You are your own worst critic. Or so the saying goes. But what is that inner voice? Does it have to be so mean? Can it ever be silenced?
“Why are you writing that? Are you completely useless?” He hisses.
This voice is familiar, harsh, perhaps more due to the Russian accent than intention.
“Why would I do that? I know more types of martial art than you have fingers and toes.”
Meet Laras Nikolao: a fictional character. I’ve been writing his story since I was fifteen (alongside the awesome talent that is Q from Nerd Cactus) and his voice, amongst many other characters from that story, is one I’ve come to love-hate when it pops into my mind. He’s there to comment on the writing. He’s there to correct my mistakes in his characterisation. He’s there to bicker, to nag and inspire when I become lazy and neglect the story too long.
Explaining the experience of ‘hearing voices’ in this way probably sounds pretty close to crazy. Yet Q discusses her characters in the same way: as an inner voice, an almost-real person that just so happens to reside in her head. And according to the interdisciplinary Hearing The Voice Project, it’s pretty normal for ‘writer types‘ to experience inner voices in this way. Apparently even Dickens used them to create his vast world of characters.
However, when most of us think about it – we all have inner voices. Not in the ‘there’s an overly aggressive Russian professor living in my head’ way like me and Laras. And not a weird, scary way like you might think of certain psychoses. Just in a perfectly normal, everyone-has-them kind of way.
For most of us, most of the time, inner voices might manifest as a silent, internal conversation. You know the kind – like when you coax yourself out of bed in the morning “just think how warm the shower will be”; or replay that argument with your partner in your head and imagine how the conversation might have gone if you’d just done/said that instead and been more chill or could think of all the good Shakespearean insults. Equally if you’ve ever had to do any kind of public speaking or attended an interview, there’s every chance you’ve worked through the things you want to say in your head a fair few times before ever saying them out loud.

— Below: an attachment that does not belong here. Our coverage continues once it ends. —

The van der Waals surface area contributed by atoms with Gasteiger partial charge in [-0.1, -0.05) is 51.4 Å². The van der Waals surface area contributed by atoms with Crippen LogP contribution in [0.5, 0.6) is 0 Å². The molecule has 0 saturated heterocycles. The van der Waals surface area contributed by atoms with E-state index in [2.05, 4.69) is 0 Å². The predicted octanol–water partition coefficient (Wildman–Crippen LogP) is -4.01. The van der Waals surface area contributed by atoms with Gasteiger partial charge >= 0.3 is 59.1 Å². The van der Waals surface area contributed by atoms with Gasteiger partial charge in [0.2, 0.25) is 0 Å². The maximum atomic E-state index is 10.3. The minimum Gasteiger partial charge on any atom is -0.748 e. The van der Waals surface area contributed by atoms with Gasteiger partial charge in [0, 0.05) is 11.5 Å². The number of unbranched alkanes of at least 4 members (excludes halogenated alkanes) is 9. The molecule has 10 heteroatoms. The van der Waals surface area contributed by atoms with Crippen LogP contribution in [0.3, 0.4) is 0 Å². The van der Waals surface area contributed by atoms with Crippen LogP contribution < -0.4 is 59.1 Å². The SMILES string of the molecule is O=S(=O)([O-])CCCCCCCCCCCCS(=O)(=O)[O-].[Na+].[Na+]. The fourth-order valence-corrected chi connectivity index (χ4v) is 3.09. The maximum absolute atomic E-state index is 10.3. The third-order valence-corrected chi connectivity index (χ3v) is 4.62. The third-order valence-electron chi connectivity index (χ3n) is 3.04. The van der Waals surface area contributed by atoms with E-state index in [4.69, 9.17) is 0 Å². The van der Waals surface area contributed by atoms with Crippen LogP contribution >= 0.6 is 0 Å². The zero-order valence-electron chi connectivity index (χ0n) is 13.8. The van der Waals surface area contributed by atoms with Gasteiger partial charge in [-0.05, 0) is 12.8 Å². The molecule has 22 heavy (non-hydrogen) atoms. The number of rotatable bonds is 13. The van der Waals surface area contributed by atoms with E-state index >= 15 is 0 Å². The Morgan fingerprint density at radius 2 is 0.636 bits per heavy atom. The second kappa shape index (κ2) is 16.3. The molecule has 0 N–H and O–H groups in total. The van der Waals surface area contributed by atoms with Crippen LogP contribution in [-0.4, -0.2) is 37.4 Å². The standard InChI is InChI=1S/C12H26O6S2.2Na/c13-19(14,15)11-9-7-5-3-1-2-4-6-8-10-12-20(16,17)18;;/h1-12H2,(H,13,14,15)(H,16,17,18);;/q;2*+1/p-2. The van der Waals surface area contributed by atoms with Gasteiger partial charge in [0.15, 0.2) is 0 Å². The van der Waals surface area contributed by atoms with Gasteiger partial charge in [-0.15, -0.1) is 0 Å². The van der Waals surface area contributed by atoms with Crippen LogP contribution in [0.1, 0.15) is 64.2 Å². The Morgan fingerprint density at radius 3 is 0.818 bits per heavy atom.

Psychologists have been studying the mental phenomenon of inner speech in its various forms for decades (see Lev Vygotsky for the 1930s kickoff). However, what’s more interesting than just the experience itself (which yes is cool and curious and really very interesting on its own) is that whilst we all have that murmuring stream of thoughts winding its way through our minds, sometimes that mental voice turns on us.
There can exist a voice in our heads that is simply cruel. One that is critical, defeatist, sneering, vicious. The eternal party pooper of the anxious mind.
“You suck,” says this kind of inner voice. “Everything you do is crap. Everyone around you can’t stand you, just look.”
We can be tyrannised by such voices. They’re not ‘inner critics’ per se – they’re entirely unhelpful. Where the critic says, “Ok that bit fell flat, let’s work on that.” These asshole voices say, “Wowwww that was THE worst. You are THE worst. You should just crawl into a hole and never try again.”
For anxious people, people with depression, people in any kind of mental distress, those negative voices can be even louder. They can overtake the normal, calm, bubbling away little voices and disrupt our daily, healthy, narratives.
Why do these voices exist? They’re not helpful. They’re not cool. They’re inner trolls. Only they’re all too easy to believe and far more insidious, skewing our view of the world and our selves to one that is predominantly negative, stopping us from investing in important relationships or overcommitting to certain escapist habits.
Following that, the bigger question becomes how do you turn them off? How do you put inner trolls back under the bridge? Is it possible?
Fortunately, the answer is yes. Due to the plasticity of the brain, we can change our minds.